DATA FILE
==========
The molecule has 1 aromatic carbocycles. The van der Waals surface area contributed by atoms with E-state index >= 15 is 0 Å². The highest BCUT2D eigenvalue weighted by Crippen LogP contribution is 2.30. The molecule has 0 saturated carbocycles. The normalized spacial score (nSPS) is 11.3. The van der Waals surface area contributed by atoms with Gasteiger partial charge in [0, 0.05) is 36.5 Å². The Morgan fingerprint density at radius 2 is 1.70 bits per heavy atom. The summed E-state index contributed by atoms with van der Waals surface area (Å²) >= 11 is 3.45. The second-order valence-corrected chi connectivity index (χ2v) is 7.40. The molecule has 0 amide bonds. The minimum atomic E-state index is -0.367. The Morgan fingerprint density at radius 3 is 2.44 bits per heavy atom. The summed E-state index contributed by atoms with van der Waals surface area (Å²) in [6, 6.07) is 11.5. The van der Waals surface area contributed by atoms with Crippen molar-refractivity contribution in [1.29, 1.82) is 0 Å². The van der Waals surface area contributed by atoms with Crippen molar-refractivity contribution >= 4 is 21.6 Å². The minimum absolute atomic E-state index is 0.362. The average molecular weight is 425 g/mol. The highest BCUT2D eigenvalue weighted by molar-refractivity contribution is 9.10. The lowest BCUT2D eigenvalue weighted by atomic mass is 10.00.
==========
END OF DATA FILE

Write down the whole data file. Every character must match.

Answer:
The molecule has 1 aromatic carbocycles. The van der Waals surface area contributed by atoms with E-state index >= 15 is 0 Å². The highest BCUT2D eigenvalue weighted by Crippen LogP contribution is 2.30. The molecule has 0 saturated carbocycles. The normalized spacial score (nSPS) is 11.3. The van der Waals surface area contributed by atoms with Gasteiger partial charge in [0, 0.05) is 36.5 Å². The Morgan fingerprint density at radius 2 is 1.70 bits per heavy atom. The summed E-state index contributed by atoms with van der Waals surface area (Å²) >= 11 is 3.45. The second-order valence-corrected chi connectivity index (χ2v) is 7.40. The molecule has 0 amide bonds. The minimum atomic E-state index is -0.367. The Morgan fingerprint density at radius 3 is 2.44 bits per heavy atom. The summed E-state index contributed by atoms with van der Waals surface area (Å²) in [6, 6.07) is 11.5. The van der Waals surface area contributed by atoms with Crippen molar-refractivity contribution in [1.29, 1.82) is 0 Å². The van der Waals surface area contributed by atoms with Crippen molar-refractivity contribution >= 4 is 21.6 Å². The minimum absolute atomic E-state index is 0.362. The average molecular weight is 425 g/mol. The highest BCUT2D eigenvalue weighted by molar-refractivity contribution is 9.10. The lowest BCUT2D eigenvalue weighted by atomic mass is 10.00.